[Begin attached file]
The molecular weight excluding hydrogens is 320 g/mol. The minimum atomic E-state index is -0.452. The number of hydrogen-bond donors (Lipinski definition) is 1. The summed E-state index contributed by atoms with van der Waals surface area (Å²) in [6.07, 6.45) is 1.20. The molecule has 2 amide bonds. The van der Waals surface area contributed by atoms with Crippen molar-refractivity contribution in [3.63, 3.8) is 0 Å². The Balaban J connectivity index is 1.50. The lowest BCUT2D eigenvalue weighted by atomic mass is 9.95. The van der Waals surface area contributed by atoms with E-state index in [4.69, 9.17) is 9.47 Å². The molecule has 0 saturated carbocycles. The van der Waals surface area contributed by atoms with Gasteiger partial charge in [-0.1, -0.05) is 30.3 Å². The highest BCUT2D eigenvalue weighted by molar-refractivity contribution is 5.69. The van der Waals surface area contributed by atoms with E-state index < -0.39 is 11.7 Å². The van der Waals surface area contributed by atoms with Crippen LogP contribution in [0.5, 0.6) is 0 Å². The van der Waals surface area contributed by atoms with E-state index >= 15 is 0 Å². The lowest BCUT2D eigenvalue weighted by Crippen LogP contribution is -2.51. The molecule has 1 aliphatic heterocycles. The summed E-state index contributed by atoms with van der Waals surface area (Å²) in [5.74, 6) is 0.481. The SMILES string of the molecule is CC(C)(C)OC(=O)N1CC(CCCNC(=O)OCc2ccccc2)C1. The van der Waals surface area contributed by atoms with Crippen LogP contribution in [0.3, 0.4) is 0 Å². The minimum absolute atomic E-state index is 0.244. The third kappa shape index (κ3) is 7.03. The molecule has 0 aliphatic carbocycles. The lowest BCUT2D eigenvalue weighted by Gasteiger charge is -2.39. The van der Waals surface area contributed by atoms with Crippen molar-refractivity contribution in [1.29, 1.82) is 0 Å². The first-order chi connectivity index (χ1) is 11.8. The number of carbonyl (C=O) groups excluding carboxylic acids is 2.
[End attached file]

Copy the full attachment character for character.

The molecular weight excluding hydrogens is 320 g/mol. The minimum atomic E-state index is -0.452. The number of hydrogen-bond donors (Lipinski definition) is 1. The summed E-state index contributed by atoms with van der Waals surface area (Å²) in [6.07, 6.45) is 1.20. The molecule has 2 amide bonds. The van der Waals surface area contributed by atoms with Crippen molar-refractivity contribution in [3.63, 3.8) is 0 Å². The Balaban J connectivity index is 1.50. The lowest BCUT2D eigenvalue weighted by atomic mass is 9.95. The van der Waals surface area contributed by atoms with E-state index in [4.69, 9.17) is 9.47 Å². The molecule has 0 saturated carbocycles. The van der Waals surface area contributed by atoms with Gasteiger partial charge in [-0.1, -0.05) is 30.3 Å². The highest BCUT2D eigenvalue weighted by molar-refractivity contribution is 5.69. The van der Waals surface area contributed by atoms with E-state index < -0.39 is 11.7 Å². The van der Waals surface area contributed by atoms with Crippen LogP contribution in [0.5, 0.6) is 0 Å². The van der Waals surface area contributed by atoms with E-state index >= 15 is 0 Å². The lowest BCUT2D eigenvalue weighted by Crippen LogP contribution is -2.51. The molecule has 1 aliphatic heterocycles. The summed E-state index contributed by atoms with van der Waals surface area (Å²) in [5.74, 6) is 0.481. The SMILES string of the molecule is CC(C)(C)OC(=O)N1CC(CCCNC(=O)OCc2ccccc2)C1. The van der Waals surface area contributed by atoms with Crippen LogP contribution in [0.3, 0.4) is 0 Å². The minimum absolute atomic E-state index is 0.244. The third kappa shape index (κ3) is 7.03. The molecule has 0 aliphatic carbocycles. The lowest BCUT2D eigenvalue weighted by Gasteiger charge is -2.39. The van der Waals surface area contributed by atoms with Crippen molar-refractivity contribution in [1.29, 1.82) is 0 Å². The first-order chi connectivity index (χ1) is 11.8. The number of carbonyl (C=O) groups excluding carboxylic acids is 2.